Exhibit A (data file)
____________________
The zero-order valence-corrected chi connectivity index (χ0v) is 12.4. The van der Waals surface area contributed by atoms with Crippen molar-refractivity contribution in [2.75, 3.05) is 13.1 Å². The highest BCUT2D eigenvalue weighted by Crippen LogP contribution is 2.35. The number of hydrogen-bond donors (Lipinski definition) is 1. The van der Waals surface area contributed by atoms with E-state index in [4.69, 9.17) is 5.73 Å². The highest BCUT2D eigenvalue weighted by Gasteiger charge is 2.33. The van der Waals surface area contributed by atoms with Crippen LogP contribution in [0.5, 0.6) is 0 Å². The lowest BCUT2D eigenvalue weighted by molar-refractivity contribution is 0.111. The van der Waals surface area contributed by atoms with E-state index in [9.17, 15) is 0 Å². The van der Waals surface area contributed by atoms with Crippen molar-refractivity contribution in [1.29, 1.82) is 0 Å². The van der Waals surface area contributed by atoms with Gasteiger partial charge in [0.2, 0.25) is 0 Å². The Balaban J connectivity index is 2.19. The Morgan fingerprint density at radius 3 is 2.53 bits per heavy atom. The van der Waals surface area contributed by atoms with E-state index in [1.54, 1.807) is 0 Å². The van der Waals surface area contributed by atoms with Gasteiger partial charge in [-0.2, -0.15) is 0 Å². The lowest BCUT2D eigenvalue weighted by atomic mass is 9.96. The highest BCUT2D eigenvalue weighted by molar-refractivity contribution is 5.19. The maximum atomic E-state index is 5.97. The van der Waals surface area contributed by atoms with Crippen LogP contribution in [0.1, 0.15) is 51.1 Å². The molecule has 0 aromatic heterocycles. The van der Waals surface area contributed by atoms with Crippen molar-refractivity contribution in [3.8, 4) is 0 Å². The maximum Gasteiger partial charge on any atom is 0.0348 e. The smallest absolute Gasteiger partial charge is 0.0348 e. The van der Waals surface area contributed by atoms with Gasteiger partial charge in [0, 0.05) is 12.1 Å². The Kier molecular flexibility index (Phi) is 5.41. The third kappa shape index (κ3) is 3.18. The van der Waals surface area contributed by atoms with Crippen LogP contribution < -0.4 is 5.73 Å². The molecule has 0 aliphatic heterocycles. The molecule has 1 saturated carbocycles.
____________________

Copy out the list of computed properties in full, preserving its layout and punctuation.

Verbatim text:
The zero-order valence-corrected chi connectivity index (χ0v) is 12.4. The van der Waals surface area contributed by atoms with Crippen molar-refractivity contribution in [2.75, 3.05) is 13.1 Å². The highest BCUT2D eigenvalue weighted by Crippen LogP contribution is 2.35. The number of hydrogen-bond donors (Lipinski definition) is 1. The van der Waals surface area contributed by atoms with E-state index in [4.69, 9.17) is 5.73 Å². The highest BCUT2D eigenvalue weighted by Gasteiger charge is 2.33. The van der Waals surface area contributed by atoms with Crippen LogP contribution in [0.5, 0.6) is 0 Å². The lowest BCUT2D eigenvalue weighted by molar-refractivity contribution is 0.111. The van der Waals surface area contributed by atoms with E-state index in [9.17, 15) is 0 Å². The van der Waals surface area contributed by atoms with Crippen molar-refractivity contribution in [1.29, 1.82) is 0 Å². The van der Waals surface area contributed by atoms with Gasteiger partial charge in [0.2, 0.25) is 0 Å². The Balaban J connectivity index is 2.19. The Morgan fingerprint density at radius 3 is 2.53 bits per heavy atom. The van der Waals surface area contributed by atoms with E-state index in [1.54, 1.807) is 0 Å². The van der Waals surface area contributed by atoms with Gasteiger partial charge in [-0.2, -0.15) is 0 Å². The lowest BCUT2D eigenvalue weighted by atomic mass is 9.96. The highest BCUT2D eigenvalue weighted by molar-refractivity contribution is 5.19. The maximum atomic E-state index is 5.97. The van der Waals surface area contributed by atoms with Crippen LogP contribution in [0.1, 0.15) is 51.1 Å². The molecule has 0 aromatic heterocycles. The van der Waals surface area contributed by atoms with Crippen molar-refractivity contribution in [3.8, 4) is 0 Å². The maximum Gasteiger partial charge on any atom is 0.0348 e. The smallest absolute Gasteiger partial charge is 0.0348 e. The van der Waals surface area contributed by atoms with Gasteiger partial charge in [0, 0.05) is 12.1 Å². The Kier molecular flexibility index (Phi) is 5.41. The third kappa shape index (κ3) is 3.18. The van der Waals surface area contributed by atoms with Crippen LogP contribution < -0.4 is 5.73 Å². The molecule has 0 aliphatic heterocycles. The molecule has 1 saturated carbocycles.